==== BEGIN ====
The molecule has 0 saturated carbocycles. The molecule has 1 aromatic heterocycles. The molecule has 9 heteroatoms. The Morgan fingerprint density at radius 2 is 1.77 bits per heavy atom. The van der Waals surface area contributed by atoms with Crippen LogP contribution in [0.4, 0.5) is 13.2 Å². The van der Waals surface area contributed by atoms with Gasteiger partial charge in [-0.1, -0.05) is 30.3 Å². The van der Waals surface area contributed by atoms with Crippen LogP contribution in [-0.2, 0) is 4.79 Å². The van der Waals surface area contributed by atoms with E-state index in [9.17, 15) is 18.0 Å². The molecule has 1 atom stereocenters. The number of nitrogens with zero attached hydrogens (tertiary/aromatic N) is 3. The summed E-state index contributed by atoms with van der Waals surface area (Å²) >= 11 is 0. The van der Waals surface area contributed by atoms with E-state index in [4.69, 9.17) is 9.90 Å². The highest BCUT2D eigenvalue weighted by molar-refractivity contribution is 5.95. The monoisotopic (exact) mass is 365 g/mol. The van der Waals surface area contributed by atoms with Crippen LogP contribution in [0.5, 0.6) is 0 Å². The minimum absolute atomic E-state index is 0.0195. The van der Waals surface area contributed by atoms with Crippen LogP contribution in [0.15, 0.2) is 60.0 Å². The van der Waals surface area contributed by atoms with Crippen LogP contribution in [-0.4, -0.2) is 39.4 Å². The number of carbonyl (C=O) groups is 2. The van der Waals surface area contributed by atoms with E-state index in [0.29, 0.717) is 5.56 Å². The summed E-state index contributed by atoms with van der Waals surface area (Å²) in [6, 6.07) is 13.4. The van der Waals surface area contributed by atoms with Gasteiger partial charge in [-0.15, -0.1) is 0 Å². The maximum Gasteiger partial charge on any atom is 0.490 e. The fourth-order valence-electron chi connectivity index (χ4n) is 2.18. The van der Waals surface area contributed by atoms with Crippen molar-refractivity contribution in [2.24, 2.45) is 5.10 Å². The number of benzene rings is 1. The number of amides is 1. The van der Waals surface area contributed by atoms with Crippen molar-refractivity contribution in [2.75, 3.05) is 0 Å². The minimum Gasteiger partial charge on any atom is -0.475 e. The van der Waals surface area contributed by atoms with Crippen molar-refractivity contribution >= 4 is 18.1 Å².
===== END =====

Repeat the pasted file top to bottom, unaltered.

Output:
The molecule has 0 saturated carbocycles. The molecule has 1 aromatic heterocycles. The molecule has 9 heteroatoms. The Morgan fingerprint density at radius 2 is 1.77 bits per heavy atom. The van der Waals surface area contributed by atoms with Crippen LogP contribution in [0.4, 0.5) is 13.2 Å². The van der Waals surface area contributed by atoms with Gasteiger partial charge in [-0.1, -0.05) is 30.3 Å². The van der Waals surface area contributed by atoms with Crippen LogP contribution in [-0.2, 0) is 4.79 Å². The van der Waals surface area contributed by atoms with E-state index in [9.17, 15) is 18.0 Å². The molecule has 1 atom stereocenters. The number of nitrogens with zero attached hydrogens (tertiary/aromatic N) is 3. The summed E-state index contributed by atoms with van der Waals surface area (Å²) >= 11 is 0. The van der Waals surface area contributed by atoms with E-state index in [4.69, 9.17) is 9.90 Å². The highest BCUT2D eigenvalue weighted by molar-refractivity contribution is 5.95. The monoisotopic (exact) mass is 365 g/mol. The van der Waals surface area contributed by atoms with Crippen LogP contribution in [0.5, 0.6) is 0 Å². The minimum absolute atomic E-state index is 0.0195. The van der Waals surface area contributed by atoms with Crippen LogP contribution in [0.15, 0.2) is 60.0 Å². The van der Waals surface area contributed by atoms with Crippen LogP contribution in [-0.4, -0.2) is 39.4 Å². The number of carbonyl (C=O) groups is 2. The van der Waals surface area contributed by atoms with E-state index in [0.29, 0.717) is 5.56 Å². The summed E-state index contributed by atoms with van der Waals surface area (Å²) in [6, 6.07) is 13.4. The van der Waals surface area contributed by atoms with Gasteiger partial charge in [-0.15, -0.1) is 0 Å². The maximum Gasteiger partial charge on any atom is 0.490 e. The fourth-order valence-electron chi connectivity index (χ4n) is 2.18. The van der Waals surface area contributed by atoms with Crippen molar-refractivity contribution in [2.24, 2.45) is 5.10 Å². The number of benzene rings is 1. The number of amides is 1. The van der Waals surface area contributed by atoms with Crippen molar-refractivity contribution in [2.75, 3.05) is 0 Å². The minimum Gasteiger partial charge on any atom is -0.475 e. The van der Waals surface area contributed by atoms with Crippen molar-refractivity contribution >= 4 is 18.1 Å².